, the biggest pay TV provider in Germany and Austria, yesterday confirmed what had been expected for some time, namely that it will begin using NDS’s Videoguard conditional access (CA) technology this quarter. Videoguard will be used for the company’s digital satellite subscribers. Software will be downloaded to most of the existing set-top boxes and new smart cards distributed. For older boxes that are not suitable for the new system, new smart cards from the existing CA supplier, Nagravision, will be introduced. All new digital satellite set-top boxes will come installed with Videoguard.
, which owns Nagravision, put a brave face on the news, focusing on the agreement to introduce its new smart cards, and claiming that the contract renewal represented “equivalent overall value”. There can be little doubt, however, that this is a significant reversal for Nagravision, which clearly could not win Premiere’s complete confidence.
News Corp, owner of NDS
and 22.7% shareholder in Premiere, will be smiling on both counts, as Premiere’s share price rose on the news, and NDS confirms another major TV service provider as a customer for its CA technology, which now resides in 82.7 million set-top boxes worldwide.
It has never been straightforward analysing the conditional access business, which, like any security business, is, by definition, somewhat secretive. NDS has established itself as the global market leader over the last 20 years, first launching with Sky’s analogue TV service in the UK in 1990. NDS has often emphasised to me that any company claiming that technology alone can solve content security issues is engaging, to put it politely, in wishful thinking. Technology ultimately will always have its limitations. The key is that behind every attempt to break a security system there hides a human being. It is the focus on those people, as much as the technology, that is a big part of NDS’s story.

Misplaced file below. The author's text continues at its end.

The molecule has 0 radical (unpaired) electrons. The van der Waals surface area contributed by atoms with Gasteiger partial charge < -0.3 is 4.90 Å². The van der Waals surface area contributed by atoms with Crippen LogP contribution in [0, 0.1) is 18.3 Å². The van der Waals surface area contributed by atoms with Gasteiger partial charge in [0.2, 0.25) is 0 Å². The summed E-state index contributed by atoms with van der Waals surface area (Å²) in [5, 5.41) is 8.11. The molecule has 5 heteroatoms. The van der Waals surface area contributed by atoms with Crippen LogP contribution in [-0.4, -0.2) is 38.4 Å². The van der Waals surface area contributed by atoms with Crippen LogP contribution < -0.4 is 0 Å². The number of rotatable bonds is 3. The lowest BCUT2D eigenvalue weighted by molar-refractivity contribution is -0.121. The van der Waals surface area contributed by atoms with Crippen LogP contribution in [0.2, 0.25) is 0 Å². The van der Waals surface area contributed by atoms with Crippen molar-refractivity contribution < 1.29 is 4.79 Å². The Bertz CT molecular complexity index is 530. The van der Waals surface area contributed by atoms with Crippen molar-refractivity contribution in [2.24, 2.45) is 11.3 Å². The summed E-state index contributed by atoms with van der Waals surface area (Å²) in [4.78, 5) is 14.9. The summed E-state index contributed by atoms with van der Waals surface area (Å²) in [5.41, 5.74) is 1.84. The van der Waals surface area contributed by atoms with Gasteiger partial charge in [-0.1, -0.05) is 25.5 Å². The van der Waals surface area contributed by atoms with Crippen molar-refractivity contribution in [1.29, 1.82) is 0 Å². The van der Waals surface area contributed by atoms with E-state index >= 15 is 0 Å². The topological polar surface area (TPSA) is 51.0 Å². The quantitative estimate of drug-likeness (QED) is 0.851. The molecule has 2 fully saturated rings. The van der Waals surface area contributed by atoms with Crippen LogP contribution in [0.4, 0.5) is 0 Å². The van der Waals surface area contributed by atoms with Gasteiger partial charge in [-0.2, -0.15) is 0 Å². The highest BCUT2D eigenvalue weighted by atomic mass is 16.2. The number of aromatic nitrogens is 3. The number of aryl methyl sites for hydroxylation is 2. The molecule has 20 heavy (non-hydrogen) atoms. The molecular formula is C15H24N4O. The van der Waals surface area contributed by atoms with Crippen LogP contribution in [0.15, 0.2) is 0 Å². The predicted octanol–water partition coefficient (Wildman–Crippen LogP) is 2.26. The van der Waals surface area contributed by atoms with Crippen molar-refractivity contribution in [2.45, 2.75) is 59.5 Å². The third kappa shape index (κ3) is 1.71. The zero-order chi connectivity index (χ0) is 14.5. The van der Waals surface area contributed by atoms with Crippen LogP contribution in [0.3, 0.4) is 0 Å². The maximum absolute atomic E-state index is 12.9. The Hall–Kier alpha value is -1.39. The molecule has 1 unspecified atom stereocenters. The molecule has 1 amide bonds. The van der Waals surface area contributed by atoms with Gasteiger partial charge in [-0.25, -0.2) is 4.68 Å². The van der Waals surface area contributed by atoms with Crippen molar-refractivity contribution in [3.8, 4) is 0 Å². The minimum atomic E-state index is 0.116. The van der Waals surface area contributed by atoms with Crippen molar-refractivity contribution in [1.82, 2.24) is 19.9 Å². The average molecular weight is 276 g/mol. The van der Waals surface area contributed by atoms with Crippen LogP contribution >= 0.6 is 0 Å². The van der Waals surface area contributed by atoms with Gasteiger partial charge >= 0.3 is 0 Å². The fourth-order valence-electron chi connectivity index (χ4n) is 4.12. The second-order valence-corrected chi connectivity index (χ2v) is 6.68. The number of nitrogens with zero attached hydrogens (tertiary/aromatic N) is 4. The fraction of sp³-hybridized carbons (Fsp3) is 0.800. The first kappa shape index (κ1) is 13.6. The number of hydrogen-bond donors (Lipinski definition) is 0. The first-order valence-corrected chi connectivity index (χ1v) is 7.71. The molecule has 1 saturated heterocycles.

But it’s not all fun and games for NDS. On the other side of the Atlantic the company is embroiled in a court case
with Dish Network, the operator of the DISH digital satellite TV platform. Dish claims that NDS engaged in copyright violation, conspiracy, and piracy in order to damage the company's business. If the case is proven, damages against NDS could run to hundreds of millions if not billions of dollars.
That prospect for the moment will not give too much concern to Premiere, which would appear to be well on the way to solving its pirate user problem, estimated at 1m boxes, and paving the way towards the faster digital TV growth that Europe’s largest TV market will surely support.
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